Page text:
The Problem with Rudders
At first look, it might appear as though a rudder is a near-perfect option for anyone who would like to keep their kayak on track as well as steer more easily.
Unfortunately, veteran kayakers know better. A kayak with a deployed rudder (which acts the same as a skeg) will resist stern drift. That means the bow will slowly (or quickly) turn away from the wind. This will result in further corrective actions becoming necessary (ie. the paddler may have to paddle hard on the left side to counter the bow drift).
If the paddler removes or disengages the rudder, the same problem occurs, except now the stern will drift away from the wind.
In either case, further corrective measures need to happen.
In order to create a more manageable kayaking experience in which the kayak will react properly and predictably in all wind conditions, you’ll need to trim your kayak properly. Trimming refers to the adjusting of the weight distribution in the vessel to react as you would like in the wind.
The term “trimming” when used with a kayak can also refer to the degree to which a skeg is deployed, which will have a similar effect to shifting cargo weight to lower the bow or stern. With a deployed skeg, you are effectively “shifting weight to the stern”.
For example, you could trim a boat to head downwind by distributing weight in the boat to make the stern sit lower than the bow. The higher bow will catch more wind and will turn away from the wind.
You can check out this video about how to trim your canoe (the same principles apply to kayaks).
To properly trim a kayak to work in all wind conditions is definitely possible, but you must be deliberate about it and experiment in high winds while changing the position of your seat forward to backward a tiny bit at a time.
This process is awkward and tedious at best, and that’s if it’s even possible to change the location of your seat!
Skegs Are a Bit Better at Controlling Course Direction
Is a skeg any better than a rudder in helping maintain a course on open water in windy conditions?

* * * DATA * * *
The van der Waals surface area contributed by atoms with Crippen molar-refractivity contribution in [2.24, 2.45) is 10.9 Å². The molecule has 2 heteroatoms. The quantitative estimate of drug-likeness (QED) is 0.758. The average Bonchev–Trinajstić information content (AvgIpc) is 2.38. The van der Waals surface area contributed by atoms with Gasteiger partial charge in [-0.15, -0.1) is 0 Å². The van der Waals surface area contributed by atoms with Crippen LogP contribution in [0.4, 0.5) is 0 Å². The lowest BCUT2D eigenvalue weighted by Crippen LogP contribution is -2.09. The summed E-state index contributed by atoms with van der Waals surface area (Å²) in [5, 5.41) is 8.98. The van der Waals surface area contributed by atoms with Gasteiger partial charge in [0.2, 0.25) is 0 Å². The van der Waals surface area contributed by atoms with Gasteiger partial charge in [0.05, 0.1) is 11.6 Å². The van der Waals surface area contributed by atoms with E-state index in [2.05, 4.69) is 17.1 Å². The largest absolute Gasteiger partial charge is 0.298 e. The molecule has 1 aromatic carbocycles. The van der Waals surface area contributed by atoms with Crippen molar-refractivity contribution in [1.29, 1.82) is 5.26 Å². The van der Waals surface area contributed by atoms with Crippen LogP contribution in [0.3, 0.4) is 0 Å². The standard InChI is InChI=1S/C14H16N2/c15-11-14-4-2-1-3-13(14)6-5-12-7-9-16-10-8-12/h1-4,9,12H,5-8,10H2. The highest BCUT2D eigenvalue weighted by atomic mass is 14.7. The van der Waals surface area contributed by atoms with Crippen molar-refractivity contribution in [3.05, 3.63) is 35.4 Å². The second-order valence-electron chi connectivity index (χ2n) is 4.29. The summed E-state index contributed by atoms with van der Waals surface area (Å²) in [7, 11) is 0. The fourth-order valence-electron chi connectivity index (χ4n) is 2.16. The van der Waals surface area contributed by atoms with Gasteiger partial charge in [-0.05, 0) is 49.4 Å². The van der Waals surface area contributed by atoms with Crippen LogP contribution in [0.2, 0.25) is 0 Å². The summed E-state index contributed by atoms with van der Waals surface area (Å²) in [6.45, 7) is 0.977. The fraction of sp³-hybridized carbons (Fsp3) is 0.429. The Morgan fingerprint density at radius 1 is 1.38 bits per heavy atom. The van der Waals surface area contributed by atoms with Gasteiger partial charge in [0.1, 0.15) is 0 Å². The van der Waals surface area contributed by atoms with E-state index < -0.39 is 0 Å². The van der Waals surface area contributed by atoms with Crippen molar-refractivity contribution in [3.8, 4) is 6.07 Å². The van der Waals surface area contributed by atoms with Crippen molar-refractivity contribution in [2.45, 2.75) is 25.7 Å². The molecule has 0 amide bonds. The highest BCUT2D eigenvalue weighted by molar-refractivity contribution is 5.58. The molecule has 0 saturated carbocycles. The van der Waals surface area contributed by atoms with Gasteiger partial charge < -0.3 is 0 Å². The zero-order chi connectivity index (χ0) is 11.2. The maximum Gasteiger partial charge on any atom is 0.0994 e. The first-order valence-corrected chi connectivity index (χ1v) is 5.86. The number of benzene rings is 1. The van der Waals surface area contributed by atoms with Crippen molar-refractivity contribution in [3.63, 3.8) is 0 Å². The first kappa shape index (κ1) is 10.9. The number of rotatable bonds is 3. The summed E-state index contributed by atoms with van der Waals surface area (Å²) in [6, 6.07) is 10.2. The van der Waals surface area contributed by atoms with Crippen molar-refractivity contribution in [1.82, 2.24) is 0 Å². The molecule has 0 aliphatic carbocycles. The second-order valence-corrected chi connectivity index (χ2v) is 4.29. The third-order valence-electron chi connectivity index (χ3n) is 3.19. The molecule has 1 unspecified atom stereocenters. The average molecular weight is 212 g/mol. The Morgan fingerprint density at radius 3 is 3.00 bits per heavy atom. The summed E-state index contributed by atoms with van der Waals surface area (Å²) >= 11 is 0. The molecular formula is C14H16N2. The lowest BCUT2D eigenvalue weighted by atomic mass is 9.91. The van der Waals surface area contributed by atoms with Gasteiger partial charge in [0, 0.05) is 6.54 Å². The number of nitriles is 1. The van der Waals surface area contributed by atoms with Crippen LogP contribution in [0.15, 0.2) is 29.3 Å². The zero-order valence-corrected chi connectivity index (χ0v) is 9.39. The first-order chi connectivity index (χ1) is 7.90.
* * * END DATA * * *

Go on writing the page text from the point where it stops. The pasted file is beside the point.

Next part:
The answer is YES. Why? Well, I should clarify that an adjustable skeg is by far the superior option when it comes to skegs since only an incrementally-adjustable skeg will solve the problem with kayak rudders (as outlined above).
A skeg that is fully deployed will often anchor the kayak a bit too much, while a retracted skeg does nothing at all. In most cases, a partially-deployed skeg will solve the problem of weathercocking and steering nightmares.
Pros and Cons of Rudders and Skegs
We’ve already discussed some of the good and bad that both skegs and rudders offer, but here’s a quick overview that may help you decide which one is better.
What’s the Difference Between a Skeg and a Rudder?
To summarize the difference between a skeg and a rudder, it’s best to see the rudder as a tool that can help a long kayak that tracks well, turn or steer easily. It also offers new kayakers some confidence in being able to maneuver the kayak a bit better. A skeg does not help steer, but because it is retractable in increments, it is a better option for controlling stern drift or weathercocking.
What is a Kayak Scudder?
A kayak scudder is yet another option for controlling your kayak, and as the name implies, it is a hybrid of both a skeg and a rudder. The idea is to combine the best of both worlds into one product.
Some manufacturers equip their kayaks with a scudder, and the general feedback from users is a positive one.
A scudder can be pivoted sideways to aid in steering but can be retracted into a skeg box when not in use so it does not act as a small sail on the kayak stern when retracted.
Scudders are used in EITHER rudder mode or skeg mode but not both at the same time. While it may seem that a product that combines two different systems might be nothing more than a compromise that does neither well, scudders typically do the job of both the rudder and skeg virtually as well as each one on their own as long as the scudder is in the appropriate mode.
Skeg vs. Rudder (vs. “Scudder”?) Key Takeaways
The controversy over which one is better has been the topic of discussion for many years. The answer to which is better is really an issue of resolving lots of variables like what type of kayak do you have, how long is it, how strong are you, what is your paddling environment like and countless other variables.
In a nutshell, rudders are good for long, well-tracking kayaks that need a bit of help to turn and also to resist weathercocking in most conditions. Rudders also help beginners gain some confidence in controlling their kayak.
Skegs are good for owners of shorter kayaks that can be turned fairly easily, but that would like some assistance in staying on course in windy conditions.
If you’re still undecided about which is best, you can look at what system is normally installed in a kayak like yours by the manufacturer. They likely have more insight into all the factors I have discussed than either of us!
Or, you can consider a scudder which will offer you the best of both options.